CompTIA members work with us—and each other—to build the resources and tools that demonstrate how innovative technologies help businesses be more efficient, productive and profitable. Why do they do it? We’re going to let them explain.
In this Q&A, Jonathan Blakey, vice president of technology at TAG National, talks about how CompTIA membership has helped lend credence to his industry education and expertise—and why it’s important to engage with the community.
Read more to get Jonathan’s perspective on how CompTIA membership can help you build your industry expertise, including:
- Validating your expertise and experiences within the industry
- Engaging with a community of leaders, like-minded thinkers and innovators
- Learning from others in the space and sharing your knowledge
Related content: See more We Are CompTIA stories here.
How long have you been a CompTIA member?
I've been a CompTIA member for about five years, and I’ve been involved with the Channel Development Advisory Council since 2019.
What brought you to CompTIA?
What brought me to CompTIA was looking for a place to expand industry knowledge of trends and emerging technology, but to do it removed from having to be sold anything by a specific vendor. I wanted to be able to do it with freedom to learn about the trends and technologies without attaching a company or vendor.
What makes CompTIA so special?
The people involved in it. Being a nonprofit, being a volunteer [organization], people are really engaged in CompTIA, really wanting to make a difference in improving the industry as a whole. When you're around like-minded people that are there to network, learn, build, and relationships and communication in order to better the community and in the industry, it’s a great place to be. Lots of good relationships have been formed within this group.
How has being on the council helped your career?
Being on the Channel Development Advisory Council has helped my career by giving some validity that what I bring to the industry has been validated by others. Being able to improve, encourage and contribute within my council from my experiences and my expertise is so important. Basically, it’s a rubber stamp that says: “Hey, we value what he brings to the table.” And CompTIA’s councils have really led to that.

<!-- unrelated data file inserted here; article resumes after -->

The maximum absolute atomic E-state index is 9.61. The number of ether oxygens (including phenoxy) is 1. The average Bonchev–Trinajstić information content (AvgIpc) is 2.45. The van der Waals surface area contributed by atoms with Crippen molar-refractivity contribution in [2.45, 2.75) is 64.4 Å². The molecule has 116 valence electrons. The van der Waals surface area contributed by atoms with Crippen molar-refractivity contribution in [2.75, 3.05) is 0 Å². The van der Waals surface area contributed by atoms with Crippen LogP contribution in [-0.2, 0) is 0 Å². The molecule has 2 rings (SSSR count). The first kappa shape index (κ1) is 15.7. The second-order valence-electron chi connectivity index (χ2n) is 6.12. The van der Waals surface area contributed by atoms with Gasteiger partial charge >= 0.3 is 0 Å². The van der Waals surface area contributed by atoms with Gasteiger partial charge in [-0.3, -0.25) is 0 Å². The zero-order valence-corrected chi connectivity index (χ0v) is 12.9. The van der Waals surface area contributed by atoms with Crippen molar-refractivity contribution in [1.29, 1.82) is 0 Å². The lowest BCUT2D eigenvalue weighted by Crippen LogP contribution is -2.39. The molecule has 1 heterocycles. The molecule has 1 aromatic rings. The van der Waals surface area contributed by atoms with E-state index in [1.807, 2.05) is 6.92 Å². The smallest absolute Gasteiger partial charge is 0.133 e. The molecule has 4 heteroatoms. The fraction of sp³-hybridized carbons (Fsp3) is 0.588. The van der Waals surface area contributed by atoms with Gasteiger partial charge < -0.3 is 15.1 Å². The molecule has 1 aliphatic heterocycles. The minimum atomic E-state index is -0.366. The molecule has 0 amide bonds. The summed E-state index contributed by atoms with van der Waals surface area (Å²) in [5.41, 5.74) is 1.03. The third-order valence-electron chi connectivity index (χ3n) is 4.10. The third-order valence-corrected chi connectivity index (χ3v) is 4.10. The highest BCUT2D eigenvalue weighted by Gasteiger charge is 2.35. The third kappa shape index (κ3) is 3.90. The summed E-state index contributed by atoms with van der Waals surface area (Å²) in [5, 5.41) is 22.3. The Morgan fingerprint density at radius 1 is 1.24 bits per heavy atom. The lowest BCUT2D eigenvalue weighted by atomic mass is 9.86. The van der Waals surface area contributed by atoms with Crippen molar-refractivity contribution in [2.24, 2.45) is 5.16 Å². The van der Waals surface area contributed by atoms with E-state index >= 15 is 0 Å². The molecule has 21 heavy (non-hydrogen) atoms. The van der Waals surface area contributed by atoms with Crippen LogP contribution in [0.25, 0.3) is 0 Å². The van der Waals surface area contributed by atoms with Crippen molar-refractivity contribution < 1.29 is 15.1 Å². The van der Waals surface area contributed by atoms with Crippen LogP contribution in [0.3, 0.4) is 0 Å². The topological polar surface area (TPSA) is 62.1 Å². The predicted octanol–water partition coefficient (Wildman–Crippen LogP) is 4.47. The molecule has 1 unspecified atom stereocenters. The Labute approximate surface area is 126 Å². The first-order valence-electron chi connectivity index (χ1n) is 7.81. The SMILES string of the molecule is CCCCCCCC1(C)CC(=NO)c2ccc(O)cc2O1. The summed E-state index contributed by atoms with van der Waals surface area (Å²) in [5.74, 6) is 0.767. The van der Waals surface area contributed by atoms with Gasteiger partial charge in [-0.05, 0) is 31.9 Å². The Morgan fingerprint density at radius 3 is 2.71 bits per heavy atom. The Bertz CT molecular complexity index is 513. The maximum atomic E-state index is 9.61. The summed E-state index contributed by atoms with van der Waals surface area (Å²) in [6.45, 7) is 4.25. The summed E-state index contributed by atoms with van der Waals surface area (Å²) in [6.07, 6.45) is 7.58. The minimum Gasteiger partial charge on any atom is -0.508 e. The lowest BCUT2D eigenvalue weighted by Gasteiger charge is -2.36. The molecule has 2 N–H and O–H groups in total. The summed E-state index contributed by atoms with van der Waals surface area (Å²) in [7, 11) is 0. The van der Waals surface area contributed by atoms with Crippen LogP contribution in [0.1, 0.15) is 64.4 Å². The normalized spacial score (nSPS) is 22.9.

How would you describe CompTIA to peers?
CompTIA is a global organization. If you’re wanting to learn about the technology industry, what's new and emerging, what is working for others, what’s out there, threats, strengths and opportunities within the industry, it is the place to be. You can have your own skill sets validated through CompTIA certifications—they’re widely regarded as the best in the technology space to certify that you know what you're doing and talking about.
How would you advise a new CompTIA member to make the most of their membership?
You will get out of it what you put into it. Engage with other members, engage with the materials and the deliverables that are out there, use those in your business, but mostly, look to reach out to others that are in the same space as you to learn from them. That's the best way to get the most out of the membership.
How has being a CompTIA member helped you shape your role within the industry?
Because of what I do in consulting and educating within my own group and my own career path, being part of the CompTIA councils really has said, “Hey, there's some external validation of what he's telling us that is accurate and true.” Having the brain bank of everybody in CompTIA [behind me] is building the foundation of what I’m talking about. It's undergirding it with a lot of truth that's widely accepted within the industry. By being a CompTIA council member and by being a CompTIA member, it's not just me making things up. It is being validated by the foundation of the CompTIA communities and CompTIA materials that are put out there, including the training and the certifications—everything that is out there has built the foundation of what I train, teach and educate my clients on. When they see the CompTIA attachment, it lends credence to what I'm saying.